Meanwhile, Zusho's personality slowly changes and he becomes like the rest of the salves – living day by day and following blindly the orders of the guards. Anju continues to believe that one day she and Zusho will manage to escape the camp and reunite with their mother and father.
One day, Zusho and Anju are ordered to take a dying slave in the forest. While they collect branches, Anju manages to convince Zusho that the right time to escape has finally come. Zusho takes the slave to a nearby Buddhist temple, but Anju decides to stay because she is too weak to follow him. When word reaches Sansho that one of his slaves has escaped, he immediately orders his men to go after him.
Eventually, fortune smiles on Zusho – because of his late father's unmatched bravery and compassion, he is appointed governor of the province where Sansho resides. He quickly declares slavery unlawful and confronts Sansho. Then, after he resigns, he begins looking for Anju and his mother.
Based on a story by Ogai Mori, Kenji Mizoguchi's Sansho the Bailiff is a spectacular period drama that is widely considered by many film scholars and critics to be one of the greatest Japanese films ever made.
The story the film tells is simple, but there are multiple key characters that are followed closely. Additionally, past and present are closely intertwined, but a narrator points out the time changes and the important facts that are worth remembering.
The film is firmly grounded in reality and free of melodrama. Sansho's camp, for example, is a cesspool where people are literally treated as objects. There are no graphic scenes, but the brutality is very authentic. The manner in which the guards treat the women, in particular, is quite disturbing.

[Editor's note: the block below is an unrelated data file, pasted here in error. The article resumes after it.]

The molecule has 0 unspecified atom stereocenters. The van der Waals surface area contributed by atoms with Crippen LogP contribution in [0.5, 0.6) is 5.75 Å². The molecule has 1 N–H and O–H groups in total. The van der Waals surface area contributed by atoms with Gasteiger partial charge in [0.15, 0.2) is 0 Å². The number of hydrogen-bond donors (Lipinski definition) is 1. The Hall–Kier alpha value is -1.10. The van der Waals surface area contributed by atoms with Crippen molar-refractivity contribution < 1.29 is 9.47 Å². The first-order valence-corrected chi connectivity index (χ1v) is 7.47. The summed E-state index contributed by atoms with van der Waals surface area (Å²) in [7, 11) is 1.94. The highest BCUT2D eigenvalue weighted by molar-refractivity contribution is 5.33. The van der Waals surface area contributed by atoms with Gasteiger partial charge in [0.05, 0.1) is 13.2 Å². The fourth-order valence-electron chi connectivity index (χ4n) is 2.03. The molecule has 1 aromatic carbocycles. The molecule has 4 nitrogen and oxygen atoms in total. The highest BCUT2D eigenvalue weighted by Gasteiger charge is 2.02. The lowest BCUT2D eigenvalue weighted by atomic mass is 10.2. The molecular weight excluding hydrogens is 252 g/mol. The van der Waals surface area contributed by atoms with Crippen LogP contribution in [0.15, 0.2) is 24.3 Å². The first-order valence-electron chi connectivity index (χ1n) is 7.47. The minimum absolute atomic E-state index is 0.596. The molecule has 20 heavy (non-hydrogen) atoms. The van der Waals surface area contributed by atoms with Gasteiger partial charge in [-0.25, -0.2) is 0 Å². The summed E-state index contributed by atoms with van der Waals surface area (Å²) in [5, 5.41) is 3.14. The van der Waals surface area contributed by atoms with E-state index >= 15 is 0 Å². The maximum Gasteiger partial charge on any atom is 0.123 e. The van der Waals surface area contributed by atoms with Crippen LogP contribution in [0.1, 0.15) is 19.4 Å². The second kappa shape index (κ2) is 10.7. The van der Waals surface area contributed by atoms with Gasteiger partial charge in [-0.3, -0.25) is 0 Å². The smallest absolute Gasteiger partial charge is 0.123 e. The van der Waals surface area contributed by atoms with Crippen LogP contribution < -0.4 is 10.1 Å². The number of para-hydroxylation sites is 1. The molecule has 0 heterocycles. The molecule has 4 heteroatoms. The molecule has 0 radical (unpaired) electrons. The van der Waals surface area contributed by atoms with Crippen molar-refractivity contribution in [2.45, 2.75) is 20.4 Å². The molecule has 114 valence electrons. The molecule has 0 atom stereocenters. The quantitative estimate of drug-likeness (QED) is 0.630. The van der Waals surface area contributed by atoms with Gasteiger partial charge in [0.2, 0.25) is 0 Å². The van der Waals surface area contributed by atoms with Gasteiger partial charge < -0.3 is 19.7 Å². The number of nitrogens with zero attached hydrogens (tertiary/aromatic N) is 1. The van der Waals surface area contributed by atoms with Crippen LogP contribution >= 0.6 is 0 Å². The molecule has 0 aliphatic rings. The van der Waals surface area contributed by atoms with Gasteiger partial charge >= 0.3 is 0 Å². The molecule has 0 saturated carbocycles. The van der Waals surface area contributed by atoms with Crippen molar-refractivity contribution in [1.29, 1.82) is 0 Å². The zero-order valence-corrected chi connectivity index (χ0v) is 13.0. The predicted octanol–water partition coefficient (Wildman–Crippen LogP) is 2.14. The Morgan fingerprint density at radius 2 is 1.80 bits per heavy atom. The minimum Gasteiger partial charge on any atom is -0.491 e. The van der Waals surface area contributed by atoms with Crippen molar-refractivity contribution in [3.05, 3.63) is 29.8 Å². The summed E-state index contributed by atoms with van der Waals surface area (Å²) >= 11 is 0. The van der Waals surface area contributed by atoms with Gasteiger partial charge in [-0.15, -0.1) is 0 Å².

As the story progresses each of the key characters faces different dilemmas. What makes the film so fascinating to behold, however, is not how they solve them, but how they perceive and judge each others' actions. Their views and the statements they produce reveal a lot about the socio-political conditions in 11th century Japan.
The film is filled with endless beautiful long shots. Especially during the second half the fluid camera movement, a Mizoguchi trademark, is very impressive.
Note: In 1954, Sansho the Bailiff won Silver Lion Award at the Venice Film Festival.
Sansho the Bailiff Blu-ray, Video Quality
Presented in an aspect ratio of 1.34:1, encoded with MPEG-4 AVC and granted a 1080p transfer, Kenji Mizoguchi's Sansho the Bailiff arrives on Blu-ray courtesy of Criterion.
The following text appears inside the booklet provided with this Blu-ray disc:
"This high-definition digital transfer was created on a Spirit Datacine from a 35mm fine-grain master positive. Thousands of instances of dirt, debris, scratches, splices, warps, jitter, and flicker, were manually removed using MTI's DRS and Pixel Farm's PFClean, while Image Systems' DVNR was used for small dirt, grain, and noise reduction.